- Oral presentation
- Open Access
Metabolic Profile Testing in Dairy Herds: Wrong Answer or Wrong Question?
- R Eicher1
© The Author(s); licensee BioMed Central Ltd. 2003
- Published: 31 March 2003
- Liver Enzyme
Metabolic profile testing (MPT) in dairy herds has been proposed as a diagnostic tool for the analysis of reproductive and metabolic or nutritional disorders. Results of such analyses have been contradictory. The goals of this study are to discuss some factors potentially influencing the interpretation of MPT results and to propose guidelines for its realisation. Specific objectives were 1. to discuss which metabolites can be used for the purpose of diagnosing disorders and which metabolites yield no useful information in healthy cattle, 2. to analyze the distribution of metabolites and the consequences of these distributions for chosing reference values, 3. to analyze the influence of the stage of lactation on the variability of chosen metabolites and the consequences of this variability on the strategy of making and interpretation of MPT, 4. the influence of season of testing, and 5. the influence of the site of punction on chosen metabolites.
Samples were taken in 36 herds for a total of 1787 samples. Sampling was performed 4 times during one year (2 samples each during grazing season and winter feeding period). Urine and blood samples were taken from milking cows between 9 h and 11 h in the morning. Cows were chosen in order to have a representative distribution across lactation stage. Mean sample size per herd was n = 11 (SD = 4). Generally, samples were taken through punction of the jugular vein. In several herds, however, punction of vena caudalis and/or vena epigastrica superficialis was also performed. Exploration of the data was performed with histograms and X-Y plots of the metabolites against days postpartum. Differences between seasons and sites of punction were shown as box plots and statistically tested according to the distribution with parametric or non-parametric tests.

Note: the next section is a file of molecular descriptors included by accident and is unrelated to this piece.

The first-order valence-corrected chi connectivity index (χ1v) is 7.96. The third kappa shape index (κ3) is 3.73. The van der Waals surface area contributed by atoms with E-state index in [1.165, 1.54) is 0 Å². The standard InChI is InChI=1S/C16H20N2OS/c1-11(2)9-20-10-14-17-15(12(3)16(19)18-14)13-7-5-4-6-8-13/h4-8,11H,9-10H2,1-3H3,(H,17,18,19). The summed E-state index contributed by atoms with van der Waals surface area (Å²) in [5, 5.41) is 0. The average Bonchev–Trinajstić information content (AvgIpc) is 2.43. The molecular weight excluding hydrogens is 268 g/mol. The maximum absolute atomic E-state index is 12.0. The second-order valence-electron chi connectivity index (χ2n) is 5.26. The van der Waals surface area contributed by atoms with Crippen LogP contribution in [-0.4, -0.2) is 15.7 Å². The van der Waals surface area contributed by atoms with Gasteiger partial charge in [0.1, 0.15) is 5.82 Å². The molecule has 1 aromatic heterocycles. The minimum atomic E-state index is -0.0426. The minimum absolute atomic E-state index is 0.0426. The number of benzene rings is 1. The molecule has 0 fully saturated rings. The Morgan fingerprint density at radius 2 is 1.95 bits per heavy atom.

There were typically different distributions among metabolites. Glucose, urea, cholesterol, calcium, phosphorus, and magnesium were normally distributed, whereas NEFA, β-hydroxybutyrate, liver enzymes as well as urinary sodium, potassium, and magnesium were heavily skewed. Some metabolites showed characteristic patterns depending on days postpartum (glucose, NEFA, β-hydroxybutyrate, cholesterol), whereas other did not show such patterns (urea, calcium, phosphorus, magnesium, sodium, liver enzymes). Relevant differences between seasons were found for phosphorus, magnesium, urea, and potassium. Differences between veins were found for glucose, β-hydroxybutyrate, calcium, and phosphorus.
In conclusion, several biological and mathematical factors have to be taken in consideration for the planning of a MPT as well as for its interpretation in order to the best possible answers. Great care has to be taken in chosing statistical methods as well as for establishing reference values, otherwise the impact of extreme values or outliers could lead to false interpretation. It is also important for most metabolites to aim the sampling at the group at risk, especially with regard to the stage of lactation. Comparison between samples over time have to take some seasonal variations into account. Finally, the site of venipunction of the database yielding the reference values has to be respected for one own's testing.
This article is published under license to BioMed Central Ltd. This is an Open Access article distributed under the terms of the Creative Commons Attribution License (http://creativecommons.org/licenses/by/2.0), which permits unrestricted use, distribution, and reproduction in any medium, provided the original work is properly cited.